Over Their Heads The club pros who crashed the PGA party had a blast while taking their predestined lumps

August 22, 1999

Twilight had nearly morphed into darkness as Steve Schneiter
reluctantly left the 18th green, the last player off Medinah
Country Club's No. 3 course in the PGA Championship's second
round. It was the symbolic stroke of midnight for most of the
nation's top club professionals, those who made the annual
pilgrimage to the PGA to proudly tee it up with the world's
finest touring professionals. They performed pretty darn well
for a bunch of working stiffs, but the harsh reality is that
they are not up to this level of competition.

Lanky Bruce Zabriski was the only one of the 25 club
professionals competing at Medinah to make the cut--and the
first club pro in three years to accomplish that feat. Zabriski,
42, the head pro at Donald Trump's new club at West Palm Beach,
Fla., and the four-time national club pro player of the year,
finished 68th after an opening-round 70. Schneiter and Bob Ford,
the pro at Oakmont (Pa.) Country Club, were next best, missing
the cut by two strokes, a small margin when you also consider
the vast differences in the tracks that they and the millionaire
Tour pros are accustomed to playing. "We don't have golf courses
in Utah that compare to this," said Schneiter, who works at his
family's executive course and driving range in Sandy, Utah. He
looked up at trees towering 100 feet or more over Medinah's 18th
green and added, "We don't have a tree this high in the state of
Utah."

For the club pros, who earn their berths in the PGA Championship
by virtue of their play in the Club Pro Championship, which this
year was held at Whistling Straits in Kohler, Wis., in late
June, the adjustment is simply too great. "It's like an exam,"
said Atlanta-area pro Stephen Keppler. "You qualify, and you've
got a month to prepare. It's a great experience, but it's tough
coming into a championship course. I've made it three times and
never felt comfortable with my game when I got here."

Wayne DeFrancesco, a teaching pro in Pikesville, Md., failed to
make the cut at Medinah, shooting 78-76, but was the only club
pro to do so in 1995 at Riviera. "It's the greatest thing on my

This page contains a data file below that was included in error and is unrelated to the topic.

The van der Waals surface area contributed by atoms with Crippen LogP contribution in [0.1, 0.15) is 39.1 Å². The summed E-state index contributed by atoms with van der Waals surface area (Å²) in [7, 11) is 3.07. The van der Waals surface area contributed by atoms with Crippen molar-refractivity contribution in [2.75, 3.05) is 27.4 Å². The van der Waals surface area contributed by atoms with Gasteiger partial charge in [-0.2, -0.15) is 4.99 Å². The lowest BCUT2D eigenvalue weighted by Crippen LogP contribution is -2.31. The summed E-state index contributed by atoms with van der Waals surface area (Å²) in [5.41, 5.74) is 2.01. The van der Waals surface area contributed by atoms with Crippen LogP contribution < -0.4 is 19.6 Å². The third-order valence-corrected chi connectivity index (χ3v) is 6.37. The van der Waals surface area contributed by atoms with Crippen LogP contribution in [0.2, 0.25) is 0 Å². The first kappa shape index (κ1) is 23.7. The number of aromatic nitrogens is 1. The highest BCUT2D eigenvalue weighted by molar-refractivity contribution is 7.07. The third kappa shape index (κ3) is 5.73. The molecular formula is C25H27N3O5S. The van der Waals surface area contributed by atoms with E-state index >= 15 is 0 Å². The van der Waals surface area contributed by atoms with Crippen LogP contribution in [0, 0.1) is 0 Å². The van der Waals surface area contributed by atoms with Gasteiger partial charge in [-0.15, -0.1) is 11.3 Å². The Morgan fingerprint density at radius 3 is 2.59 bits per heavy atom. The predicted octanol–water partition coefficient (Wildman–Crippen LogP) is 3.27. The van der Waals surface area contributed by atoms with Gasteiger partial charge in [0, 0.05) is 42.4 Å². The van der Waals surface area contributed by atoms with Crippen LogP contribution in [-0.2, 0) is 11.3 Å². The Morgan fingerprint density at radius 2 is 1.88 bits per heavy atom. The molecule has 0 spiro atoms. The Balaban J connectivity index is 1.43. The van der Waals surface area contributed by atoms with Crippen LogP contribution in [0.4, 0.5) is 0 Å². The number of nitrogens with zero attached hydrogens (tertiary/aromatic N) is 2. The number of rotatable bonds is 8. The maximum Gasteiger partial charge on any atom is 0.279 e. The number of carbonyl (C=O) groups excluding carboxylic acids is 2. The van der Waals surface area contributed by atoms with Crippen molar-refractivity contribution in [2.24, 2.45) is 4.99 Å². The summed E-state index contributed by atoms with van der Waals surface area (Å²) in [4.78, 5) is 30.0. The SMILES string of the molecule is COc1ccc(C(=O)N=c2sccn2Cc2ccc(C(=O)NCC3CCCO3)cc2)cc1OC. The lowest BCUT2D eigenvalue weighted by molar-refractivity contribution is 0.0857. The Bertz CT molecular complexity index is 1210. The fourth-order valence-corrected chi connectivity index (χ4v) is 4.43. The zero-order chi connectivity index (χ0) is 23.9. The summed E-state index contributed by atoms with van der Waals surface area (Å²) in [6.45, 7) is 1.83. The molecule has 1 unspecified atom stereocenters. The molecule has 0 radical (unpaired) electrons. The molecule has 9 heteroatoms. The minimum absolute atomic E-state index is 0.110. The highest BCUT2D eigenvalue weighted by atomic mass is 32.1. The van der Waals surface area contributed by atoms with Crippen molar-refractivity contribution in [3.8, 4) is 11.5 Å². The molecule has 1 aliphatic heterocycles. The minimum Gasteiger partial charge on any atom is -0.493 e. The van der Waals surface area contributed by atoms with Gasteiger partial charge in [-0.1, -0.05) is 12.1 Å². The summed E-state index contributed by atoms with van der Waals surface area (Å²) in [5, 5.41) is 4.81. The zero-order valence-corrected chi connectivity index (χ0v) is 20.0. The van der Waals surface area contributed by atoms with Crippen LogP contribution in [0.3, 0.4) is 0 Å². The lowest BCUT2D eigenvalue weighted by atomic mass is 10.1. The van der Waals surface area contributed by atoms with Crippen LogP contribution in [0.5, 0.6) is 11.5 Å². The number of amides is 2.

resume," said DeFrancesco. "If somebody wants to know whether I
can play, all they have to know is I beat half the field in a
major championship and played all four rounds. To make the PGA
cut is very, very big."

For many club pros, teeing it up in the PGA Championship is like
vying for an Oscar--the nomination is award enough. Working for
a living doesn't leave enough time to hone a competitive edge,
but it does provide a perspective most Tour pros don't have.
Consider 43-year-old Ron Stelten, who grew up caddying at
Hazeltine National in Chaska, Minn., and later chased his pro
dream on the European tour for eight years, winning twice in
Switzerland. He once lived in a friend's basement in Frankfurt,
another time stayed at an apartment near Paris, still another
time boarded at a luxury hotel in Monte Carlo because the casino
manager was a golf fanatic who loved Stelten's tales of the
tour. "I was way too poor to actually be living there," Stelten
says.

Stelten left the European tour in midseason in 1992 so that he
and his wife, Robin, could go to Peru to adopt a baby, a
daughter they named Andrea. The trip was an ordeal. Their flight
to Lima was one of the last to leave Miami's airport before
Hurricane Andrew hit South Florida. The adoption procedure,
which should have taken a few weeks, took six months. A bombing
campaign and attempted revolution by the terrorist group Shining
Path all but stopped the wheels of bureaucracy, preventing the